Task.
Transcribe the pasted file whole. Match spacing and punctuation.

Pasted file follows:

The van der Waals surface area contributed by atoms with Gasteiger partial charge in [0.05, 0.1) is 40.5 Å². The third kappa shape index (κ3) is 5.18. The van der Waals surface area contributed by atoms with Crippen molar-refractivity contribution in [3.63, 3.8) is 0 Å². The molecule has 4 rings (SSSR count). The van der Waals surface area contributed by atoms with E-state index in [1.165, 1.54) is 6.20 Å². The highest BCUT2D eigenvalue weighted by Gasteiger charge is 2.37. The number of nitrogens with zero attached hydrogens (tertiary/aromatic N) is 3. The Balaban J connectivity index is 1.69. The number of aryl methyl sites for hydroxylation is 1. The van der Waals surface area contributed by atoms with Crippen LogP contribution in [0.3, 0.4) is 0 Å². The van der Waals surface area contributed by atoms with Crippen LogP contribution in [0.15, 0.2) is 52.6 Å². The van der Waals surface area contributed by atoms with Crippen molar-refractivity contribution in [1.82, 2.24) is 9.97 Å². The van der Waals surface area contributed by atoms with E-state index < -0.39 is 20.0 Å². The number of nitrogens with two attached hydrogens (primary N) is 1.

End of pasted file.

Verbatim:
The van der Waals surface area contributed by atoms with Gasteiger partial charge in [0.05, 0.1) is 40.5 Å². The third kappa shape index (κ3) is 5.18. The van der Waals surface area contributed by atoms with Crippen molar-refractivity contribution in [3.63, 3.8) is 0 Å². The molecule has 4 rings (SSSR count). The van der Waals surface area contributed by atoms with E-state index in [1.165, 1.54) is 6.20 Å². The highest BCUT2D eigenvalue weighted by Gasteiger charge is 2.37. The number of nitrogens with zero attached hydrogens (tertiary/aromatic N) is 3. The Balaban J connectivity index is 1.69. The number of aryl methyl sites for hydroxylation is 1. The van der Waals surface area contributed by atoms with Crippen LogP contribution in [0.3, 0.4) is 0 Å². The van der Waals surface area contributed by atoms with Crippen LogP contribution in [0.15, 0.2) is 52.6 Å². The van der Waals surface area contributed by atoms with Crippen molar-refractivity contribution in [1.82, 2.24) is 9.97 Å². The van der Waals surface area contributed by atoms with E-state index < -0.39 is 20.0 Å². The number of nitrogens with two attached hydrogens (primary N) is 1.